(Crisis Magazine) Here we have two recent Cathedrals of similarly grand scale and with contrasting architectures. The juxtaposition of the two styles makes an interesting case study for the “traditional versus modernist” debate over which architectural style is most appropriate for worship. Debates of this kind usually begin over obvious characteristics of style. But following a close examination of these two buildings, the less obvious elements turn out to reverse first impressions. The issue then becomes very complicated, and, in my opinion, far more revealing than a superficial debate based upon style. This discussion brings up issues on today’s approach to church planning. First a disclaimer: I have visited neither building in person, yet that is the only sure way of experiencing a structure. For this reason, my review is bound to be incomplete and partial.
There the matter would stand in a limited but superficial comparison: a traditional building versus an innovative building. Both would appear to work well, and if they were not separated by such a great distance, they could offer a choice to churchgoers who had the corresponding philosophy of their own, namely traditional versus contemporary. But things are not so simple. Let us look at the details and interior spaces.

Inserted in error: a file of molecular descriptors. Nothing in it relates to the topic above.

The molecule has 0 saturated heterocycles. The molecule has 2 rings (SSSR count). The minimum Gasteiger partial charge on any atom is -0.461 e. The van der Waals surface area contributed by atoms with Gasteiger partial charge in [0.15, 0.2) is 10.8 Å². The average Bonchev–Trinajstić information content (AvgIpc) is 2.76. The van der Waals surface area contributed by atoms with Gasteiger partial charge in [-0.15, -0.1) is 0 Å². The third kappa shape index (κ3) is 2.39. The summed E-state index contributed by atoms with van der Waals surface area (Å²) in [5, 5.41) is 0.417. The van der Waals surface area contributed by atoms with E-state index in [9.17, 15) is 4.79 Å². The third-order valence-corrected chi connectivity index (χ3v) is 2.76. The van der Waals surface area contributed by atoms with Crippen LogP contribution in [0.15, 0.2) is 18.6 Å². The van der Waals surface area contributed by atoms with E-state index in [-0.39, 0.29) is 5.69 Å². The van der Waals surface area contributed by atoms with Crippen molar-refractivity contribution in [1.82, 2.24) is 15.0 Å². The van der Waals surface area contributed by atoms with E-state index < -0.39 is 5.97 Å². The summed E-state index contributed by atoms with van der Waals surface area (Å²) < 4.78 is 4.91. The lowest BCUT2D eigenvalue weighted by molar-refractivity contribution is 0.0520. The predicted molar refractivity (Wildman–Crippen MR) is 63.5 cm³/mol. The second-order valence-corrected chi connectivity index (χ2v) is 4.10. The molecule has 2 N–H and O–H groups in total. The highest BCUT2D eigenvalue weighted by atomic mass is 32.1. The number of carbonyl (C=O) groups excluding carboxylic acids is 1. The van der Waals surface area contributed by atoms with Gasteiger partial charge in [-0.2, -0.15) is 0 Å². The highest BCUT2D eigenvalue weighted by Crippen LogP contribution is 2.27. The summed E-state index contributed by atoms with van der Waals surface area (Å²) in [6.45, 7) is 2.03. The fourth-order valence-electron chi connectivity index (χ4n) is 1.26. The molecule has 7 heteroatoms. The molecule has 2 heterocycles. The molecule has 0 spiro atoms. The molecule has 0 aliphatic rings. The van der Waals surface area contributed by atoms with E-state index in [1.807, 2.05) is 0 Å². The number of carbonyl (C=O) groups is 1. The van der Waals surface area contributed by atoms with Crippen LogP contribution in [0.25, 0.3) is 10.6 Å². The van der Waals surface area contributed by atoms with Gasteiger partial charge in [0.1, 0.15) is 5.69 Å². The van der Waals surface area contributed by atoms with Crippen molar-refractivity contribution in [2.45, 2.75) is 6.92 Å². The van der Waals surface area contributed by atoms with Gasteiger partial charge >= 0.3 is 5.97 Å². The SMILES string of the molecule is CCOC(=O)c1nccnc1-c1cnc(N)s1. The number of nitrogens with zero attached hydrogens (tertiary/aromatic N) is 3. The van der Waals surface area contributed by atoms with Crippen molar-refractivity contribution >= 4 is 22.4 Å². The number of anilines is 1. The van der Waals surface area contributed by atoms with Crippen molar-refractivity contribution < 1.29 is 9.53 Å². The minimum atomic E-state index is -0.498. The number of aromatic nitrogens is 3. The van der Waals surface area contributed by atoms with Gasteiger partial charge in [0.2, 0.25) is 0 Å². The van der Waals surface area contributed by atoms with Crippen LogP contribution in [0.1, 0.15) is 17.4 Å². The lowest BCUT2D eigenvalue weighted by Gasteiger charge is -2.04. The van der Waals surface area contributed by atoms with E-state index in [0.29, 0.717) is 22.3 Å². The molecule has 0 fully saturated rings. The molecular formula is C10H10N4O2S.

This building is “modern” in every positive meaning of the word. I caution, however, that it comes close to being “cold” in those places where its approach to abstraction is the strongest. What could have been done to improve the Houston Cathedral? The answer is obvious, although not implemented. My friends would have put in those smaller details that come from traditional ornamentation at the smallest scales, even if very restrained. Or its architects could have devised their own form language on those small ornamental scales. The eye needs ordered structure just a little larger than the rich granularity in the natural materials, and that is missing here in some places. By imposing restrictions in its form language on the smaller scales, the hierarchy is lost going down to details.
Harmonious ornamentation achieved through multiple symmetries nourishes our senses and creates in us a healing state. As human beings, we always anthropomorphize our gods, and expect that they share our own higher pleasures. For this reason, our love of God moves us to ornament the place where we worship, and to do so in a totally selfless manner. We wish to create an environment of maximal transcendent pleasure using an understanding that arises from our own physical experience... (continued)